For beauty brand Glossier, Instagram and blog comments aren’t cringeworthy fodder to be ignored. Instead, they served a surprisingly real purpose within the company when the team collected them to create its first face wash, the Milky Jelly Cleanser, launched on Monday.
Founded by beauty blogger Emily Weiss, Glossier is closely tied to Into the Gloss, Weiss’s blog that inspired the line of products. After introducing products like a foundation, a balm and a moisturizer since launching in 2014, Weiss and her team of 38 employees set out to create the perfect cleanser. In January of 2015, Weiss wrote a post on Into the Gloss to ask readers: What’s your dream face wash?
A year, hundreds of comments on Instagram, and over 400 blog comments later, the new cleanser was ready to debut as Glossier’s most crowd-sourced product yet.
“Development started on Into the Gloss,” said Ali Weiss, Glossier’s director of marketing. “Comments on the open thread helped decide what the product would be, and we were able to bring the customers on the journey with us.” Feedback from commenters included key phrases like “removes makeup” and “balm-like texture,” which the team reported back to the lab.
Glossier has a cult-like following that was born on Instagram. It began building the brand on the platform, bringing in about 20,000 followers a month before Glossier.com launched. By relying on word-of-mouth for a majority of its marketing (Glossier has done hardly any paid advertising), the company has created a passionate community out of its niche consumer base, which it trusts enough to influence its newest products. The company now has 132,000 followers on Instagram, and said that, while it doesn’t break out subscription numbers, email is its second-strongest channel after Instagram.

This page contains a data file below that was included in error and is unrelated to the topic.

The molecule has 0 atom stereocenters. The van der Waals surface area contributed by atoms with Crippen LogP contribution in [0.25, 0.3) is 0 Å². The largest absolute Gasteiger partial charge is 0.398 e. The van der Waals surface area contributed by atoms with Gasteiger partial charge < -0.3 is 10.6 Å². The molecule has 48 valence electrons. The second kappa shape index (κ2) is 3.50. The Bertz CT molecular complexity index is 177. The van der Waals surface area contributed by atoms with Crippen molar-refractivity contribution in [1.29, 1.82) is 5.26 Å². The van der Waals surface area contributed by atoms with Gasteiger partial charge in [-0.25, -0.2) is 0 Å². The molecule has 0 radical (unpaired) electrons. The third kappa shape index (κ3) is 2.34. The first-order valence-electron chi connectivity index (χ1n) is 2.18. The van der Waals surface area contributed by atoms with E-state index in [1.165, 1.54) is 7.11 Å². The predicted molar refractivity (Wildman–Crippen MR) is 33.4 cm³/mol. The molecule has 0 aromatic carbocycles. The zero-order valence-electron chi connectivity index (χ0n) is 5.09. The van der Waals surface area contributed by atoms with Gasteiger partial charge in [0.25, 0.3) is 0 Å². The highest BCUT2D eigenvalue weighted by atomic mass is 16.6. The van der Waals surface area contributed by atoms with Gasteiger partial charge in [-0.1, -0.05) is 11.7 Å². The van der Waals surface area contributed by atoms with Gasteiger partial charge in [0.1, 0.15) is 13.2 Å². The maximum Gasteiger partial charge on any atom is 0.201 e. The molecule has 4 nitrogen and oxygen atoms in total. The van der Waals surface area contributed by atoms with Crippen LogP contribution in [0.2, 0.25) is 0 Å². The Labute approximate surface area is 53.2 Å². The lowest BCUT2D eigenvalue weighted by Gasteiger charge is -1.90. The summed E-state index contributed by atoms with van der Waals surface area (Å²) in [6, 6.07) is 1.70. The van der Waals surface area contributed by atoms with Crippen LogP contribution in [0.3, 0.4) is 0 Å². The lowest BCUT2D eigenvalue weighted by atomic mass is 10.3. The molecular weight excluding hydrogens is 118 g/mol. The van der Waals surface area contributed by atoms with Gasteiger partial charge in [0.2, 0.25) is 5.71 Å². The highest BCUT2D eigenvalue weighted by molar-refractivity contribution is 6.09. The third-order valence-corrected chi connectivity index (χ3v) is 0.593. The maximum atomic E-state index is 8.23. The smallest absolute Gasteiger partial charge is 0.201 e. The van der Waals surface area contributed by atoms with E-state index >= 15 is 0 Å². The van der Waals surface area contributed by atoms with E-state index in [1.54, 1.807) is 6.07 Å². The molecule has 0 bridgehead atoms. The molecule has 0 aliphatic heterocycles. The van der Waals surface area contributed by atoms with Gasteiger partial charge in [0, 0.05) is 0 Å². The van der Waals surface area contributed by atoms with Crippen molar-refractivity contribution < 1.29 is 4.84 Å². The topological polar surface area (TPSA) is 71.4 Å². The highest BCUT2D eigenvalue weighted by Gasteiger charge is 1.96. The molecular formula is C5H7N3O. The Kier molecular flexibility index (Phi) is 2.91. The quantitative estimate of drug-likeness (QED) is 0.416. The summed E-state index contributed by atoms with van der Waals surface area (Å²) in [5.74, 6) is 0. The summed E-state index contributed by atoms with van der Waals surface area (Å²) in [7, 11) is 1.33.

“Instagram will always be our core community, as that’s our full audience,” said Weiss. “Email is where we can talk to those customers in a longer form.”
When the cleanser went on sale for $18, Glossier sent out announcement emails, as well as a $10-off launch discount, and linked to Into the Gloss articles that clearly laid out how the cleanser came to be and videos that showed how to use it. Weiss claims that since Glossier has a strong editorial team thanks to Into the Gloss, it’s able to communicate via email more like a publisher than a brand. (Recent articles included in the email newsletters include an introduction to Glossier’s Snapchat account and a beauty-focused interview with singer Jhené Aiko.)
On Instagram, the brand teased out the release of the cleanser using photos of empty product bottles and quotes about the face wash. All of the related Instagrams send followers to shop Glossier.com. Weiss said that while it doesn’t share financial figures, the company has been seeing revenue go up each quarter since it raised its most recent funding, an $8.4 million round in November of 2014.
Other beauty companies have focused on growing by connecting with customers through content and social media. Birchbox combined the two teams into one, under the title of “brand voice,” while decades-old brand Benefit transitioned into a digital world by building buzz with its cheeky-toned social media and email voice. Brands born in the digital age, however, have the advantage of a clean slate.
“For Internet-born companies with passionate audiences, you’re able to get to your consumer right away,” said Ashley Paintsil, editorial director at FashInvest, a platform focused on emerging growth companies in retail and fashion. “You’re giving the niche customer base what they want, and the companies that do really well have that unique customer.”
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